I was called a traitor by a Conservative MEP in a committee meeting of the European Parliament to which I was giving eyewitness evidence on the UK’s complicity in torture and extraordinary rendition. Doubtless that is recorded in the minutes of the meeting, which means I am marked down on a forest of European Parliament paper as a traitor in each of the European Union’s 24 official languages.
Nobody turned a hair, least of all me. There were some giggles as the Tory MEP immediately walked out of the meeting, which was viewed as childish. But nobody thought of it as way outside the normal levels of political discourse. Indeed it was quite mild by European parliamentary standards. It is, of course, perfectly true that I used to represent the United Kingdom and now it is my dearest wish to destroy it as an institution. It is therefore arguable that I am technically a traitor. I am not scared of names.
My Scottish readers will have realised that this disquisition on treachery is a reference to the Labour Party’s published dossier of evil cybernats. The majority of those cited qualified as evil because of use of the word traitor. I am devastated I did not get included. I am unsure that my ego will ever recover.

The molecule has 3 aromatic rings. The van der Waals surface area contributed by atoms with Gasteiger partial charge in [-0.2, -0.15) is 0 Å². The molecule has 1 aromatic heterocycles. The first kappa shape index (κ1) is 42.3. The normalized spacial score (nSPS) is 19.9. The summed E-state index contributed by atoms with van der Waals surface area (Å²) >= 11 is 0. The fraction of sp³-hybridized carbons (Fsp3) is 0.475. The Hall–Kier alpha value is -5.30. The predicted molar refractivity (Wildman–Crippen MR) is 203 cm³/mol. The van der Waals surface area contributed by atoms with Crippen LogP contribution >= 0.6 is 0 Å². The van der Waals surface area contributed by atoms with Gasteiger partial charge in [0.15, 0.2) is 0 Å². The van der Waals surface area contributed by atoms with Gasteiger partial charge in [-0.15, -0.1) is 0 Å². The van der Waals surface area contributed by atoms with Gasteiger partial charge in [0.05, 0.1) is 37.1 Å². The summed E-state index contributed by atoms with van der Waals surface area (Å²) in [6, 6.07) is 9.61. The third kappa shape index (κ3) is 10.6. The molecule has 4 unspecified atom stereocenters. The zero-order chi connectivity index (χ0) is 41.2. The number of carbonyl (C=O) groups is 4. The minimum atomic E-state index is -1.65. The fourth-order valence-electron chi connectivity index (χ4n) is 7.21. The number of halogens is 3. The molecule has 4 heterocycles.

It seems to me that, in an argument which revolves around what constitutes a nation, the idea of treachery to the nation is one that logically is bound to intrude, on all sides. Indeed it can be shown to intrude into the entire discourse around unionism and nationalism over centuries. I have used the term myself.
It seems to me context is important. There is a legitimate discourse on whether treachery to either the United Kingdom or to Scotland is involved in the independence conundrum. To make plain that some consider a position or act as traitorous has a place in robust political debate. I deplore the idea that politics must be reduced to genteel commonplaces over tiny areas of disagreement. Passion is important. But to imply violent retribution is different, and comes under bullying and threat.
“Traitor” should not be shunned like a racist epithet. It carries a meaning which is important.